I'm trying to validate my wiring for a variation of this circuit:

SCT 013-015 based Energy Monitoring Circuit

which is taken from https://www.poweruc.pl/blogs/news/non-invasive-sensor-yhdc-sct013-000-ct-used-with-arduino-sct-013

Before I solder everything up on a more permanent form on protoboard, I'm trying to validate that I have my variation of the design correct.

I'm using a 10μF capacitor and 10kΩ resistors instead of the 470kΩ ones in the diagram (which based on my understanding of the circuit, should not matter).

I'm trying to test that the voltage shifts up and down by the correct amount when load is placed on the split core using a simple 9V battery so I should see it move up and down from 4.5V instead of the 2.5V in the circuit as diagrammed, which corresponds to this:

Circuit as wired

All of this shouldn't affect the basic operation of the circuit from what I can tell, however I can't get it to register anything on the multimeter.

My breadboard looks like this:

Breadboard Circuit View One

Breadboard Circuit View Two

And I can't get it to work right using the multimeter at all. I get a sub-1V reading from the white wire corresponding to the analog output that would go to the Arduino.

This is well below the expected >2V lowest reading I should be getting with the 9V battery I'm using to test, and it doesn't shift at all when I put the circuit under load. I've also checked that the 3.5mm socket wiring is ok and the quick and dirty soldering I've done for it is 1Ω and 0.7Ω on each of the relevant output wires.

Is it my circuit that is broken? Do I need to measure this using an Arduino and some quick programming because this sort of circuit just can't be properly tested with a multimeter? Or do I need to use the multimeter a certain way to test this circuit?


Here is the data sheet for the SCT 013-015 split core transformer. It does not quote any value for the internal burden resistor so I can't include that in any diagraming, I can only refer to the operating behaviour.

Here is the "wiring" of the split core transformer to the AC circuit:

split-core tranformer clamped onto AC live wire

And here is a re-done photo of the circuit with less stray wires:


  • Red is +9V
  • Green is the fluctuating voltage that is supposed to make it possible to measure the power usage
  • Black wire from the breadboard to the ground pin is obviously ground.
  • The other black wire is the connecting wire between the SCT and the capacitor and the centre of the voltage divider which should be at 4.5V.
  • \$\begingroup\$ It looks like this circuit is designed to level-shift a current transformer to be centered around the power supply midpoint, right? Do you have anything connected to the primary of the CT? \$\endgroup\$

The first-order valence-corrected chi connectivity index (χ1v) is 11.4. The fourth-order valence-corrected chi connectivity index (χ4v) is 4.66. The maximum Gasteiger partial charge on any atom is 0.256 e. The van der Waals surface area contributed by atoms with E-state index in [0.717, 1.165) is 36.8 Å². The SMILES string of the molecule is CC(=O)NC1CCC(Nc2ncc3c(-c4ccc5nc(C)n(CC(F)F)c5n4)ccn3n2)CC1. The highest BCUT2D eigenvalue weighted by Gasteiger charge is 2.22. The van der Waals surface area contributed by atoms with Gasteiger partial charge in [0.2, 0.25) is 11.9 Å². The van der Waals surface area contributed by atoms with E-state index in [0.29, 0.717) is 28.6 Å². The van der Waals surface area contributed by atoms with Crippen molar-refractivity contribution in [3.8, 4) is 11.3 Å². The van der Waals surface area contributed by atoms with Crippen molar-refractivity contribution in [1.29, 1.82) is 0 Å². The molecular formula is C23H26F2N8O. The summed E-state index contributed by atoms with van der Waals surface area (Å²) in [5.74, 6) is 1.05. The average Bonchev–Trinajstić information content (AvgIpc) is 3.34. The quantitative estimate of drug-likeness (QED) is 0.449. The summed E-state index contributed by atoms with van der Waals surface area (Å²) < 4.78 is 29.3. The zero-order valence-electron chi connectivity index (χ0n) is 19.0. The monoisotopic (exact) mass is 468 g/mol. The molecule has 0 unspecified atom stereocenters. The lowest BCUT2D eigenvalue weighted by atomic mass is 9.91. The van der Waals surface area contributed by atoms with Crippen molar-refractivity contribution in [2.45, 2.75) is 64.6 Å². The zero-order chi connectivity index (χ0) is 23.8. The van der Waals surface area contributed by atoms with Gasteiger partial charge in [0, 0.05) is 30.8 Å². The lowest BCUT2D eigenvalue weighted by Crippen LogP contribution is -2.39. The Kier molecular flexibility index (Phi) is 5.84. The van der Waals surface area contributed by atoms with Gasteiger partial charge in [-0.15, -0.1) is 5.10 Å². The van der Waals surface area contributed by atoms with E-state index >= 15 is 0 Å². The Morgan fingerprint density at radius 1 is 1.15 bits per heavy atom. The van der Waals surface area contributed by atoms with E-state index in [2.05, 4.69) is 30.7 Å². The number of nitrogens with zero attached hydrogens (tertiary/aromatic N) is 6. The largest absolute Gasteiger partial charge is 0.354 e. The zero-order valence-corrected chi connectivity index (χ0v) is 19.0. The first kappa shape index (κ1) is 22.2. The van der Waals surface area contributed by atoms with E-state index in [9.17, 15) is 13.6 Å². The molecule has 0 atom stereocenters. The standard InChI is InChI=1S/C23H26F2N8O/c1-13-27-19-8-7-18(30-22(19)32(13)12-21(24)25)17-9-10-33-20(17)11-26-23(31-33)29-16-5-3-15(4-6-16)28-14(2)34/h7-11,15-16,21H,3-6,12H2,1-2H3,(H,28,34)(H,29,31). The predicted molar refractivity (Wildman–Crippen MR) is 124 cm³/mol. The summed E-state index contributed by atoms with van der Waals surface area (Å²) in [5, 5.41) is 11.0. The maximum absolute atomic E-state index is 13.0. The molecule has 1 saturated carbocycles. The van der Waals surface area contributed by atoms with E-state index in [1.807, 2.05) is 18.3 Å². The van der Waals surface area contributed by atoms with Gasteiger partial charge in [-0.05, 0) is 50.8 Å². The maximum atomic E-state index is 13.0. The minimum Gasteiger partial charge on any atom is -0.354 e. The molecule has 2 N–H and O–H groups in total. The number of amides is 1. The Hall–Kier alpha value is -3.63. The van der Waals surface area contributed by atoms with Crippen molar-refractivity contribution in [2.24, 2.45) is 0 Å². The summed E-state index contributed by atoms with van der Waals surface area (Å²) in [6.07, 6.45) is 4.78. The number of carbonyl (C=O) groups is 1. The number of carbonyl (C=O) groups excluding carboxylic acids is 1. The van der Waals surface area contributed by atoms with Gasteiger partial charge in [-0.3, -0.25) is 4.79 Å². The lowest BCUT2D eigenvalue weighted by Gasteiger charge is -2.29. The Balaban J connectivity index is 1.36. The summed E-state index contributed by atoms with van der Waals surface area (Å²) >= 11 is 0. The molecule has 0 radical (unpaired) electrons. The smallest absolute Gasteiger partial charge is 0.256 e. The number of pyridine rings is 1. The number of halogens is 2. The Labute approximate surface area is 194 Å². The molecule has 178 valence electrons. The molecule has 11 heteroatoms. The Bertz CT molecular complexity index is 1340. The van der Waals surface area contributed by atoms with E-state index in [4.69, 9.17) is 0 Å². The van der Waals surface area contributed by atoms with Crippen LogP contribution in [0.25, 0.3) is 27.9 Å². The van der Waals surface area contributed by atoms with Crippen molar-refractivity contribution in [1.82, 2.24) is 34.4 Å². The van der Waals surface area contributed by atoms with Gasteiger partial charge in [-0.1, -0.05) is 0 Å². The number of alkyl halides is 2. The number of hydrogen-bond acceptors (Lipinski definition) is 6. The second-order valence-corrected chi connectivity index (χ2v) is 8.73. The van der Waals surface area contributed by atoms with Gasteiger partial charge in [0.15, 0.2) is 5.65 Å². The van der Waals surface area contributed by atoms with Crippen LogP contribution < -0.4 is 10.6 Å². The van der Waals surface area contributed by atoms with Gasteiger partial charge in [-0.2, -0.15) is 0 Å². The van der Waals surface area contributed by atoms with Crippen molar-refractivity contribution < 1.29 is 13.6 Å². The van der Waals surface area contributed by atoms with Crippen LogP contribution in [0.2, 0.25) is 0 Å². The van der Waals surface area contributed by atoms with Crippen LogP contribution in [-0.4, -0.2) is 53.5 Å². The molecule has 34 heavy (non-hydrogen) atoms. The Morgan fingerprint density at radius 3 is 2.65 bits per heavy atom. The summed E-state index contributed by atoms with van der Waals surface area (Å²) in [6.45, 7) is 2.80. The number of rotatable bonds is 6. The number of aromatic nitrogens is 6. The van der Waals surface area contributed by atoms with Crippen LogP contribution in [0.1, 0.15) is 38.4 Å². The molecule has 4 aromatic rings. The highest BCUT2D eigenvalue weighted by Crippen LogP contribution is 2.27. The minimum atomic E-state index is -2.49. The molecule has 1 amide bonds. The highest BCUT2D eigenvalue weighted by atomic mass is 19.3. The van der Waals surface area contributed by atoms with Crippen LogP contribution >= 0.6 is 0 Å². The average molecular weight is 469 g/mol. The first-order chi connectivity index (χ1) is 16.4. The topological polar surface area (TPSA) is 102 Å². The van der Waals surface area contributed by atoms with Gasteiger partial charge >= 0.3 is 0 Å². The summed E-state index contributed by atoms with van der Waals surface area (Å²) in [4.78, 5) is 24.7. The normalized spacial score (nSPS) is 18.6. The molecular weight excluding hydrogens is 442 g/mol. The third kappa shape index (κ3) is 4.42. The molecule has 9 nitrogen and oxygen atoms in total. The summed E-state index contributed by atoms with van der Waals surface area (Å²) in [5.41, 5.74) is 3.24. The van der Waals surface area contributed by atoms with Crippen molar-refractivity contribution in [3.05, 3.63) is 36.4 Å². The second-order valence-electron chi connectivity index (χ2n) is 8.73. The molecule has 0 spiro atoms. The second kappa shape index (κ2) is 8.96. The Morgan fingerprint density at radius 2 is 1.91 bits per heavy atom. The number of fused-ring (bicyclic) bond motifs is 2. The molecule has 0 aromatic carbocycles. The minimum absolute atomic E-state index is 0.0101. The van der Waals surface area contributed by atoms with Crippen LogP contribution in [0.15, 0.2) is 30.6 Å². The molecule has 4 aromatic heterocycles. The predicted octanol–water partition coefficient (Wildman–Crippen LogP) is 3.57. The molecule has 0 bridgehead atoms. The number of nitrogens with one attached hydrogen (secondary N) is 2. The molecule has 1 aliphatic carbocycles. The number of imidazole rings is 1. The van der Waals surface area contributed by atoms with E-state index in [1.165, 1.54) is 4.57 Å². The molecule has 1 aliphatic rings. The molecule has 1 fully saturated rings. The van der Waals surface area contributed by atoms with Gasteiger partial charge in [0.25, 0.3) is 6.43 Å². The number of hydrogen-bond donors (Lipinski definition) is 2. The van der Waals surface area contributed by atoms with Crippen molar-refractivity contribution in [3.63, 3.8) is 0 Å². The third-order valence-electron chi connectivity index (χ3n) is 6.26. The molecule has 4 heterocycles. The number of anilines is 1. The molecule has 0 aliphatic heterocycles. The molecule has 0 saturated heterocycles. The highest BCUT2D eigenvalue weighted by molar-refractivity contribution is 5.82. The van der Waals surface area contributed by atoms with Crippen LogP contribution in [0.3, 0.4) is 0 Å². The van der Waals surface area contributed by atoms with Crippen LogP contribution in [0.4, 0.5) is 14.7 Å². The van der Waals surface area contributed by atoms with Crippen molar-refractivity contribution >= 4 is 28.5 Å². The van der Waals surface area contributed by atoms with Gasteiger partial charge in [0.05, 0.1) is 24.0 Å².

– Hearth
    Commented Nov 23, 2021 at 15:46
  • \$\begingroup\$ Thats it in a nutshell, and yes I did try and make it clear that I'm putting load on the primary. The split core transformer (SCT-013-015) is clipped around the live wire of a regular AC power cable which is connected to a 90W load of regular 240V AC \$\endgroup\$
    – Techdragon
    Commented Nov 23, 2021 at 16:02
  • \$\begingroup\$ Usually the debugging would involve testing the transformer separately as a first step. Apply a waveform and check the output of the windings. You don't need any prototyping setup for this. Can you confirm that the transformer is working as it should? \$\endgroup\$
    – Syed
    Commented Nov 23, 2021 at 16:41
  • \$\begingroup\$ Testing the split core transformer with the multimeter connected to the two relevant pins on the SCT-013-015's 3.5mm jack, registers between 100𝜇A and 200𝜇A of of fluctuating AC current using my 90W test load. \$\endgroup\$
    – Techdragon
    Commented Nov 23, 2021 at 17:02
  • \$\begingroup\$ There are bunch of wires which are not described and no CT seen. Edit the schematics and write the wire colors. Where is the burden resistor and its value? Datasheet of the CT? \$\endgroup\$ Commented Nov 23, 2021 at 18:38

1 Answer 1


The reading on your DMM mostly depends on the input impedance of your DMM. You have depicted two circuits, one with 2 x 480 kOhm divider on the other with 2 x 10 kOhm. Now, the 2 x 480k is pretty big source impedance that will be affected by the measuring circuit impedance - ADC or DMM.

You can improve the circuit by driving the reference voltage by low impedance source. This can be done with the use of an opamp buffer.


simulate this circuit – Schematic created using CircuitLab

I’m rapidly getting the impression this kind of circuit is impossible/impractical to “test” with basic equipment like a multimeter.

Not only for DMM but for ADC, too. However it depends on the input impedance f measuring circuit. Higher the input impedance, lower is the influence on the circuit VS. the impedance of the source (R1||R2) = 470k/2 or 10k/2 from your schematics. In case of using opamp, the source impedance is very low in the range of few tens of Ohms.


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